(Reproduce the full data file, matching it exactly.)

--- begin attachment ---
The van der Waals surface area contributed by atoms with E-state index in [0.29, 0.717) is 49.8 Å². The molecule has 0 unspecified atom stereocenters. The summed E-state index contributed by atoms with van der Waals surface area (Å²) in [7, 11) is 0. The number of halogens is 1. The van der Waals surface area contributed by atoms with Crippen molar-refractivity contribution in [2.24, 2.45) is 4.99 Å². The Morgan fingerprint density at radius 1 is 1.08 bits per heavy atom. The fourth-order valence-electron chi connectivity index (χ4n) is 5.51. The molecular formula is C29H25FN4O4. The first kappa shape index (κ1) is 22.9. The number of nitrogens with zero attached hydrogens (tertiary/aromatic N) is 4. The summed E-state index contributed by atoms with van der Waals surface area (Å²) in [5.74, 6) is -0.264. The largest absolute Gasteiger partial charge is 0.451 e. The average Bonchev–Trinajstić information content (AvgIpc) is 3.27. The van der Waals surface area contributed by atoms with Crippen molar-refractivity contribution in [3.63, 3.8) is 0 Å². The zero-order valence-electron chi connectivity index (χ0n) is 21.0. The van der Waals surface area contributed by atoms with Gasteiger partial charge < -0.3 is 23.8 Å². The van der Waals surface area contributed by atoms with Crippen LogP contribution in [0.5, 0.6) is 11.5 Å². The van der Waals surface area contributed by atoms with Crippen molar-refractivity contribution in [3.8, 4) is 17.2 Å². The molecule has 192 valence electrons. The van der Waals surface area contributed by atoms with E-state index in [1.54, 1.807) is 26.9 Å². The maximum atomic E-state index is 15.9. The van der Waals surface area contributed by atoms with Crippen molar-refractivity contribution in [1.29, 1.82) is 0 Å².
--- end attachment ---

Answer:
The van der Waals surface area contributed by atoms with E-state index in [0.29, 0.717) is 49.8 Å². The molecule has 0 unspecified atom stereocenters. The summed E-state index contributed by atoms with van der Waals surface area (Å²) in [7, 11) is 0. The number of halogens is 1. The van der Waals surface area contributed by atoms with Crippen molar-refractivity contribution in [2.24, 2.45) is 4.99 Å². The Morgan fingerprint density at radius 1 is 1.08 bits per heavy atom. The fourth-order valence-electron chi connectivity index (χ4n) is 5.51. The molecular formula is C29H25FN4O4. The first kappa shape index (κ1) is 22.9. The number of nitrogens with zero attached hydrogens (tertiary/aromatic N) is 4. The summed E-state index contributed by atoms with van der Waals surface area (Å²) in [5.74, 6) is -0.264. The largest absolute Gasteiger partial charge is 0.451 e. The average Bonchev–Trinajstić information content (AvgIpc) is 3.27. The van der Waals surface area contributed by atoms with Crippen molar-refractivity contribution in [3.63, 3.8) is 0 Å². The zero-order valence-electron chi connectivity index (χ0n) is 21.0. The van der Waals surface area contributed by atoms with Gasteiger partial charge < -0.3 is 23.8 Å². The van der Waals surface area contributed by atoms with Crippen LogP contribution in [0.5, 0.6) is 11.5 Å². The van der Waals surface area contributed by atoms with Crippen molar-refractivity contribution in [3.8, 4) is 17.2 Å². The molecule has 192 valence electrons. The van der Waals surface area contributed by atoms with E-state index in [1.54, 1.807) is 26.9 Å². The maximum atomic E-state index is 15.9. The van der Waals surface area contributed by atoms with Crippen molar-refractivity contribution in [1.29, 1.82) is 0 Å².